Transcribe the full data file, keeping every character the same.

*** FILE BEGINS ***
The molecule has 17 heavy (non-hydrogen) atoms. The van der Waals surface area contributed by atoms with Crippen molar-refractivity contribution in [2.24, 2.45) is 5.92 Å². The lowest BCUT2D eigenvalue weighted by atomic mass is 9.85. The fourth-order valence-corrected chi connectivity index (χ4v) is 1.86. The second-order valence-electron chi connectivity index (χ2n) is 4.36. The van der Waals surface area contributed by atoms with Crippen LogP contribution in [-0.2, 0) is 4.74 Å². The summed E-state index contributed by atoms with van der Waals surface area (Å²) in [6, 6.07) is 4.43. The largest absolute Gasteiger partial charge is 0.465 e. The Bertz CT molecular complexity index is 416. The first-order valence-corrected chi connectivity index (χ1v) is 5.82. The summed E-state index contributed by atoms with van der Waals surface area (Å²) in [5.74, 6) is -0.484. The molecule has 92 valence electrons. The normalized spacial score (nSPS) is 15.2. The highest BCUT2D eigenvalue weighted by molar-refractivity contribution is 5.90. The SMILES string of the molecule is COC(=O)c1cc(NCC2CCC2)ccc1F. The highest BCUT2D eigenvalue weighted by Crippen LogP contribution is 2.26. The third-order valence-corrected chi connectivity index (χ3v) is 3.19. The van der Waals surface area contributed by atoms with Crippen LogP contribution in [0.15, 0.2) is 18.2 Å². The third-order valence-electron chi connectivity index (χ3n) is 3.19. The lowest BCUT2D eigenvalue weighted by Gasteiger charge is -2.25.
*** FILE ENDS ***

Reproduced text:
The molecule has 17 heavy (non-hydrogen) atoms. The van der Waals surface area contributed by atoms with Crippen molar-refractivity contribution in [2.24, 2.45) is 5.92 Å². The lowest BCUT2D eigenvalue weighted by atomic mass is 9.85. The fourth-order valence-corrected chi connectivity index (χ4v) is 1.86. The second-order valence-electron chi connectivity index (χ2n) is 4.36. The van der Waals surface area contributed by atoms with Crippen LogP contribution in [-0.2, 0) is 4.74 Å². The summed E-state index contributed by atoms with van der Waals surface area (Å²) in [6, 6.07) is 4.43. The largest absolute Gasteiger partial charge is 0.465 e. The Bertz CT molecular complexity index is 416. The first-order valence-corrected chi connectivity index (χ1v) is 5.82. The summed E-state index contributed by atoms with van der Waals surface area (Å²) in [5.74, 6) is -0.484. The molecule has 92 valence electrons. The normalized spacial score (nSPS) is 15.2. The highest BCUT2D eigenvalue weighted by molar-refractivity contribution is 5.90. The SMILES string of the molecule is COC(=O)c1cc(NCC2CCC2)ccc1F. The highest BCUT2D eigenvalue weighted by Crippen LogP contribution is 2.26. The third-order valence-corrected chi connectivity index (χ3v) is 3.19. The van der Waals surface area contributed by atoms with Crippen LogP contribution in [0.15, 0.2) is 18.2 Å². The third-order valence-electron chi connectivity index (χ3n) is 3.19. The lowest BCUT2D eigenvalue weighted by Gasteiger charge is -2.25.